Birth Defect: History of American Birth

The Midwifery Era

High Touch, Low Tech

Since time immemorial, women have traditionally given birth surrounded by trusted females and overseen by a midwife-healer-herbalist. Amazingly, we can date colonial birth history back to 1587 when Virginia Dare, the first American-born child of English parents was born. Fortunately, birth in America was safer than in England due to healthier living conditions and abundant food. But pregnancy continued to be overshadowed by a gray cloud of puritanical shame and guilt, and religious doctrine cursed women with painful birth blaming her for the fall from grace. Society was patriarchal (male dominated), as it continues to be today, but men were not regularly involved in childbirth. In labor, women were nurtured by loving relatives and friends and often for weeks following the birth.

Midwives were highly valued for making birth safer. They were skilled in empathizing and reassuring women, turning breech babies, a variety of delivery maneuvers, herbal medicine and some midwives occasionally used opium for pain relief. One successful midwife observed, though, that opium could slow labor progress and cause breathing problems in babies, so she would not use it. This same midwife was unusual in that she kept records of all 816 babies she delivered with the last being born in 1812. Interestingly, her infant and maternal mortality rates were as good as any in the U.S. before the introduction of antibiotics in the 1940s.

Midwifery knowledge was commonly passed down from an experienced midwife to her daughter. Some communities provided a midwife with housing in exchange for her commitment to attend all labors regardless of the women’s ability to pay or if they occurred at night or on holidays.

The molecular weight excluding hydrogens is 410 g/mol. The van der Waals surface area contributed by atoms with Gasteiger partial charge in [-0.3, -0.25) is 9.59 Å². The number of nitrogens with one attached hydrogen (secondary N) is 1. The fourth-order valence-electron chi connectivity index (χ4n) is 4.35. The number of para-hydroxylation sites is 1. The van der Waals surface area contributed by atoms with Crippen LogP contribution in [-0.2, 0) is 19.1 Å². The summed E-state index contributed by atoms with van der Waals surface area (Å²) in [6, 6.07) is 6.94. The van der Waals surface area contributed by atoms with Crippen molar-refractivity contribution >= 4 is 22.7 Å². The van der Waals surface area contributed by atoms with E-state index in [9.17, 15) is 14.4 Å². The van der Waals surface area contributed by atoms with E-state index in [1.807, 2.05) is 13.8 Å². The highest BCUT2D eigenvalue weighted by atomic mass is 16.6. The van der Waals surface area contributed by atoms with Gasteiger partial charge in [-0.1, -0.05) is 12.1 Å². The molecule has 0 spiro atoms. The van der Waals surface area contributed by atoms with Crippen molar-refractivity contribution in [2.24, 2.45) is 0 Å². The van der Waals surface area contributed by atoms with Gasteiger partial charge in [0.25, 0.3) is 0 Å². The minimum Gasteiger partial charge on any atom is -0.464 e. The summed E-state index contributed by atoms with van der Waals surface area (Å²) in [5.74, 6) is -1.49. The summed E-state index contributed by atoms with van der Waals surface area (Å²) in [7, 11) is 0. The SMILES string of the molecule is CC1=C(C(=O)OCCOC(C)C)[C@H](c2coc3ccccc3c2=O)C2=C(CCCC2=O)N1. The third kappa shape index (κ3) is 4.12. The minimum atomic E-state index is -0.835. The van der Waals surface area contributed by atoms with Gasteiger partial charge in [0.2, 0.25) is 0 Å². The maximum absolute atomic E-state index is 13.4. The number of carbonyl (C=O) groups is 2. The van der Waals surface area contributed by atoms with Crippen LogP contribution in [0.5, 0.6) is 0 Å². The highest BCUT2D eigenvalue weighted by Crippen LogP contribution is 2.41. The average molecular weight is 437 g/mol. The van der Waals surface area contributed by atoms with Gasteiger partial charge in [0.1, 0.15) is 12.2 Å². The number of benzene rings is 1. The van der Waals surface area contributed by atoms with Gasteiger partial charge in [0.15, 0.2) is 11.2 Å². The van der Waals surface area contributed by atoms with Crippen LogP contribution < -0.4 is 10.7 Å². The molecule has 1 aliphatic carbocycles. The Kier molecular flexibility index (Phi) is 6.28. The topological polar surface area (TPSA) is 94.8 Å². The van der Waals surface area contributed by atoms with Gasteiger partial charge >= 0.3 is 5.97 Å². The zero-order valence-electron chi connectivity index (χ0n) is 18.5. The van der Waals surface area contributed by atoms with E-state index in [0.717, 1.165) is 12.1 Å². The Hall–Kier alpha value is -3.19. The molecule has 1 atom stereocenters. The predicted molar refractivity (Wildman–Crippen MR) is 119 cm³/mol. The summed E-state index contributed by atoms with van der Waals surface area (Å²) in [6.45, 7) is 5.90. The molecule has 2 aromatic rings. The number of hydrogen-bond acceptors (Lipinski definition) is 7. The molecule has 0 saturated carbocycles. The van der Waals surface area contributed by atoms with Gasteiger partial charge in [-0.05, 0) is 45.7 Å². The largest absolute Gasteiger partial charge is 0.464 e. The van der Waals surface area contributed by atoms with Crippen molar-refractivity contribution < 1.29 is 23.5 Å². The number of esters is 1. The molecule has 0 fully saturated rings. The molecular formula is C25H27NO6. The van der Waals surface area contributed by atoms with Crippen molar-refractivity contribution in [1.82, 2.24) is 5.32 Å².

Era of  Doctors 

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By 1750, doctors called “man midwives,” began attending home births providing opium more commonly for pain relief, but women continued to be surrounded by nurturing women. Welcomed advancements came with European influences of greater knowledge of anatomy and forceps to assist with difficult deliveries. If a woman was happy with the doctor’s birth services, she would call him for her family’s other needs so women became the gatekeepers for a successful medical practice. Competition between doctors and female midwives began, but doctors were not as well suited for the long, inconvenient hours of labor. Doctors began using forceps and a drug called ergot to speed up normal births, which introduced dangers. Though doctors were using many dubious techniques, they accused midwives of not being scientific and began a public campaign against midwives.

The U.S. government would not support public midwifery or medical education, as in Europe, and private medical schools were out of the reach of most women. Overseas the midwifery profession advanced along with the medical profession. American women, who had the means, applied for admission to U.S. medical schools but were rejected. It wasn’t until 1849 that the first woman received her medical degree but she faced many professional challenges and prejudice because of her gender. Meanwhile, American midwives continued to learn their art from other midwives. The man midwives changed their title to “obstetrician” and gradually laboring women were encouraged into hospitals where midwives were not allowed. Once in hospitals, nurses, who the woman often did not know, were assigned the “labor-intensive” care of women with doctors arriving for the delivery.

Techno-Medical Era

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Hospital births continued to increase but birth did not automatically become easier or safer. By the early 1900s, care now routinely included many strange interventions that made birth more challenging and complicated, such as isolating women from their families and community, positioning women on their backs with feet in stirrups, heavily drugging women who could no longer push their babies out thus requiring the use of forceps, painful episiotomies (vaginal incisions), delivering in operating rooms, separating mother and baby, and bottle feeding.